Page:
The Burritt Library has just added a new subscription to Filmakers Library Online provided by Alexander Street Press. The database provides instant access to over 900 full length titles including award winning documentaries, that cover a wide range of subjects.
In addition to viewing films on topics such as race and gender studies, arts and literature, and political science, library users can make their own clips from films and embed them, or make their own playlists.
Filmakers Library Online can be accessed through the library website.
Have you ever needed to copy an article for a paper, but had no money for copies on your Blue chip?
Ever wished you could email yourself that article, or save it to a USB drive?
Would you have liked to have a copy of the photograph or image in that article?
Well now you can! The library has just acquired a Book Scan Station touch screen scanner for use on the 1st floor. This scanner uses touch screen technology to scan books, photos, journals, etc. right to your USB drive. You can also email the files to yourself. You can scan files into searchable pdf, jpeg, tiff, word, or excel documents. And save paper and money while you’re doing it! The scanner is very simple to use, and has screen by screen directions to follow.
On display at the Burritt Library beginning October 5th, a collection of beautiful 20th century Polish movie posters:
Eleven beautiful 20th Century Polish Posters are on display in the 2nd floor exhibit cases facing the balcony on the 2nd floor of the library. The posters were selected from a large donation of Polish art posters which the Polish Heritage Collection had received last year from Mr. Alexander Koproski, Stamford based businessman, philanthropist, and a long-time supporter of Polish Studies at CCSU.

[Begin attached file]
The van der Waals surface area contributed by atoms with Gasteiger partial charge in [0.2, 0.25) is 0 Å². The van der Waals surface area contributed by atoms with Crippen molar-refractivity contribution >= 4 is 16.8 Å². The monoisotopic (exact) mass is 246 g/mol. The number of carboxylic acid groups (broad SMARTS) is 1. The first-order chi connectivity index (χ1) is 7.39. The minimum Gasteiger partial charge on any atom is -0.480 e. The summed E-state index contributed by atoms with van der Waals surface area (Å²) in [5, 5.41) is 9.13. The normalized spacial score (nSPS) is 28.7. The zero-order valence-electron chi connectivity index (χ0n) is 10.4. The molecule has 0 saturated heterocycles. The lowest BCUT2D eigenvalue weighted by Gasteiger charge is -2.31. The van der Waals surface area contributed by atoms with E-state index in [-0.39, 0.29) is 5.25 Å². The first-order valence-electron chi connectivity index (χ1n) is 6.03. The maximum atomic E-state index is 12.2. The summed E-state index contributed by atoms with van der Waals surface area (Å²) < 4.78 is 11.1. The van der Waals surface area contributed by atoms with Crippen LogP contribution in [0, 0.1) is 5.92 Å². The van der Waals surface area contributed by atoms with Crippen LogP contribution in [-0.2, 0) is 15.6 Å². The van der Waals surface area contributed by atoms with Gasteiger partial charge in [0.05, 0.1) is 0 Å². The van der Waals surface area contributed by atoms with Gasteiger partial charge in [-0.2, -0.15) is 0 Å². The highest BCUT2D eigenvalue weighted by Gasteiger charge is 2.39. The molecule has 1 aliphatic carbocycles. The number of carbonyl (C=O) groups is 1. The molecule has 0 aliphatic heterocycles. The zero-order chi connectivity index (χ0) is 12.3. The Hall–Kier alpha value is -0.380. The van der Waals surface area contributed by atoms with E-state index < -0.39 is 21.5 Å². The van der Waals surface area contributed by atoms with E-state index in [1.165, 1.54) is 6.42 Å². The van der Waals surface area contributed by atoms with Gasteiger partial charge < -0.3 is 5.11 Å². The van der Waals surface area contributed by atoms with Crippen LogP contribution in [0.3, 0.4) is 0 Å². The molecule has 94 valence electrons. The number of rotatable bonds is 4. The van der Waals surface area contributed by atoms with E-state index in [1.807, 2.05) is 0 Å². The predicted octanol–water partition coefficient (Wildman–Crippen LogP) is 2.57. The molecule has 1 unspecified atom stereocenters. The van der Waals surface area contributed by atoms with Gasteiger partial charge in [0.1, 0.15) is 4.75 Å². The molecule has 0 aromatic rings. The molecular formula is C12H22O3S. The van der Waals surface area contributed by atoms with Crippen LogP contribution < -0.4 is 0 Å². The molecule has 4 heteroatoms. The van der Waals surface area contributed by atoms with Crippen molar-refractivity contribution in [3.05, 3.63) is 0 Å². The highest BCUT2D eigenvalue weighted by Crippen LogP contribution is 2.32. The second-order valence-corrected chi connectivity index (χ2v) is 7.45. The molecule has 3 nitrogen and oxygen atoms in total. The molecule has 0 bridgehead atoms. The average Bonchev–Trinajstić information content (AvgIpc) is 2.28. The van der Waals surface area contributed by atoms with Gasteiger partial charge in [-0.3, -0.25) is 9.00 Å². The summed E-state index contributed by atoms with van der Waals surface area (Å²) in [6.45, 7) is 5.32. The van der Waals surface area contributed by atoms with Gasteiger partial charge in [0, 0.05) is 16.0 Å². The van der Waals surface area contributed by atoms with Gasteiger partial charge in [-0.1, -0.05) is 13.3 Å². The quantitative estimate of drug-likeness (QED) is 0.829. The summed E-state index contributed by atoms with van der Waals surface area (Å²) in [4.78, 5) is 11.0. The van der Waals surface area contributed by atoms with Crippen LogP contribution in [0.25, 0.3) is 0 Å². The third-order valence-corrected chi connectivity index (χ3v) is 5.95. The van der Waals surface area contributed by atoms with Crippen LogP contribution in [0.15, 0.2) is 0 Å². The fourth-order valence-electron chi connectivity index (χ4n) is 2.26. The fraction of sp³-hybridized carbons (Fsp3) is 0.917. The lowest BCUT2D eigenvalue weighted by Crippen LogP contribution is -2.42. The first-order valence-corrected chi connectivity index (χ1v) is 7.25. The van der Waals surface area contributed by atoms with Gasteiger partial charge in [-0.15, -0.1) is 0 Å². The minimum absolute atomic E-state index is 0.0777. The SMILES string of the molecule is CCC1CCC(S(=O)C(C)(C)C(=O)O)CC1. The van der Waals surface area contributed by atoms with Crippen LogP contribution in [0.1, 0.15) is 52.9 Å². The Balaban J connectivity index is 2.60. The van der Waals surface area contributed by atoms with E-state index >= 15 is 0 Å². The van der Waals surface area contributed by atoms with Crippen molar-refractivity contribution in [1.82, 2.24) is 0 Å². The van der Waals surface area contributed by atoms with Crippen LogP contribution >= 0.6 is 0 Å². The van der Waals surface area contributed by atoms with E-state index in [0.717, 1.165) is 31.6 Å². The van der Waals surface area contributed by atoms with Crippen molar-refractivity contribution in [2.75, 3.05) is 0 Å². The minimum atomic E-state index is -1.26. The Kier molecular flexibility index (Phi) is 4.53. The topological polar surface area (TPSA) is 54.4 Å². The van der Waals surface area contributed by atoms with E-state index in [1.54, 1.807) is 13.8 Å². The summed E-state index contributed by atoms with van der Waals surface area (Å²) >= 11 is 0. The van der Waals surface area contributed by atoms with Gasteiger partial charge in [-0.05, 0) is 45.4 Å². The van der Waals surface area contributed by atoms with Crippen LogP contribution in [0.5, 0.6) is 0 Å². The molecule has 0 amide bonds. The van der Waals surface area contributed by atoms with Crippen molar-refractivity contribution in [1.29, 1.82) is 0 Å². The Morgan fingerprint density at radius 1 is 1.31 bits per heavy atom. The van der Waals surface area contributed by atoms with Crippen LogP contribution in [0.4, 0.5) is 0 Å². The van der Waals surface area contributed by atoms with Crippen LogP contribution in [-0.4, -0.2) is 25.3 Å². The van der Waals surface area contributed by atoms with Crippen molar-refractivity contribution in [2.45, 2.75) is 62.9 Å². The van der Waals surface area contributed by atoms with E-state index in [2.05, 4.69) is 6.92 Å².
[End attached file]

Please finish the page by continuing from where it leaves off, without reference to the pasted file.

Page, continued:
Celebrate Banned Books Week! Read Your Favorite Banned Book!
From September 24th til October 1st
According to the American Library Association:
Banned Books Week (BBW) is an annual event celebrating the freedom to read and the importance of the First Amendment. Held during the last week of September, Banned Books Week highlights the benefits of free and open access to information while drawing attention to the harms of censorship by spotlighting actual or attempted bannings of books across the United States.
Intellectual freedom—the freedom to access information and express ideas, even if the information and ideas might be considered unorthodox or unpopular—provides the foundation for Banned Books Week. BBW stresses the importance of ensuring the availability of unorthodox or unpopular viewpoints for all who wish to read and access them.
The books featured during Banned Books Week have been targets of attempted bannings. Fortunately, while some books were banned or restricted, in a majority of cases the books were not banned, all thanks to the efforts of librarians, teachers, booksellers, and members of the community to retain the books in the library collections. Imagine how many more books might be challenged—and possibly banned or restricted—if librarians, teachers, and booksellers across the country did not use Banned Books Week each year to teach the importance of our First Amendment rights and the power of literature, and to draw attention to the danger that exists when restraints are imposed on the availability of information in a free society.
For more info visit: http://www.ala.org/ala/issuesadvocacy/banned/bannedbooksweek/index.cfm or visit the display on the 2nd floor of the library!
Are you planning to study or work abroad? Have you always wanted to learn a new language in a way that’s engaging and fun? Give Mango a try! Mango is an online language learning system teaching practical conversation skills for a wide variety of popular languages, such as Spanish, German, French, Mandarin Chinese, Arabic, Russian, and many others. The first time you use Mango you may want to set up a personal profile. This will allow you to keep track of your learning progress and re-enter the program where you left off. If you just want to explore first, use the “START LEARNING” button.
You can start using Mango from the library website! Amuse-toi bien!
The unofficial library mascot, this beautiful red tailed hawk has been visiting this 4th floor window for some time, and we finally got a picture of him! He likes to perch on the sill and explore the library’s resources! All photos were taken by Norm Ferriere.
Snapshot Day @ CCSU Elihu Burritt Library
April 13, 2011